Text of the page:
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This page contains a single entry from the blog posted on October 28, 2011 2:44 PM. The previous post in this blog was Pitbull shows teeth. The next post in this blog is Have a great weekend. Many more can be found on the main index page or by looking through the archives.

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Friday, October 28, 2011

For protesters, a platinum opportunity

If ever somebody ought to be "occupied," it's this member of the 0.1%, who it just so happens is coming to Portland next Thursday:

If Dimon can get in and out of Portland without feeling heat, then this ain't Little Beirut any more.

Comments (8)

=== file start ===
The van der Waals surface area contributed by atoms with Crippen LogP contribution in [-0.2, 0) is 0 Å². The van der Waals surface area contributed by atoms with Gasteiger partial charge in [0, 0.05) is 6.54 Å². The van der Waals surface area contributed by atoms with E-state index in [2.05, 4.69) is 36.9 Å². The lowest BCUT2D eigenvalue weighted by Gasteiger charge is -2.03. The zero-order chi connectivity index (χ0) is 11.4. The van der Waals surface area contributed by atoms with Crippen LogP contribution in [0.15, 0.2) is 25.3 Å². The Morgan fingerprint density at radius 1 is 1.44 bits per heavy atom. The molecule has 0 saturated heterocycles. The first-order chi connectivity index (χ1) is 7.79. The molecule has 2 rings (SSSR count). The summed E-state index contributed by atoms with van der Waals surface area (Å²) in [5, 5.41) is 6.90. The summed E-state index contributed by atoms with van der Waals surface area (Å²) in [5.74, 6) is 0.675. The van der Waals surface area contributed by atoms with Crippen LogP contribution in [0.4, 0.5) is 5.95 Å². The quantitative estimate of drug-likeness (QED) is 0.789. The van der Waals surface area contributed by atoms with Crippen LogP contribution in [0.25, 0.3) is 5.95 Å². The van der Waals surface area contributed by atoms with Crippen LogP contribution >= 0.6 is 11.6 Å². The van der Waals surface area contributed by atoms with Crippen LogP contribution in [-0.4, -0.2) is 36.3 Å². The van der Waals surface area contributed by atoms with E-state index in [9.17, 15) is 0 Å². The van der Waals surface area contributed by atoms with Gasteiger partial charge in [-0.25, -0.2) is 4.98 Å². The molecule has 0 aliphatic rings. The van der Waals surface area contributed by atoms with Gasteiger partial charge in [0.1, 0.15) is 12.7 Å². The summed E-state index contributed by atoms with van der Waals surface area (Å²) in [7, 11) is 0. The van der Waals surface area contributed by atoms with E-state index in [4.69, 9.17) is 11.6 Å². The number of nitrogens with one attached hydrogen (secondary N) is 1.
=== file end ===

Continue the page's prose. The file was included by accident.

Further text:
Hmmmm.

The "Register Now" link / button doesn't work.

Registering and attending could be fun.

That's just a screenshot of an e-mail message that someone forwarded to me. I'm not sure it's open to the public.

From last February:

"This week’s credit check: A record 43.6 million Americans are using food stamps. JPMorgan’s segment that makes food stamp debit cards made $5.47 billion in net revenue in 2010.

You might think that if you’re on food stamps, big banks won’t be very interested in you. What could they possibly want with someone who’s struggling just to put food on the table? But it turns out that you’re actually part of a profitable business for big bank JPMorgan. While the money to pay for the stamps comes from the government, the technology to access it lies in private hands. Food stamps used to be literally stamps — that is, pieces of paper — but in this day and age paper is so old fashioned. Now you get your food stamps with a debit card, and JPMorgan knows all about creating plastic credit products."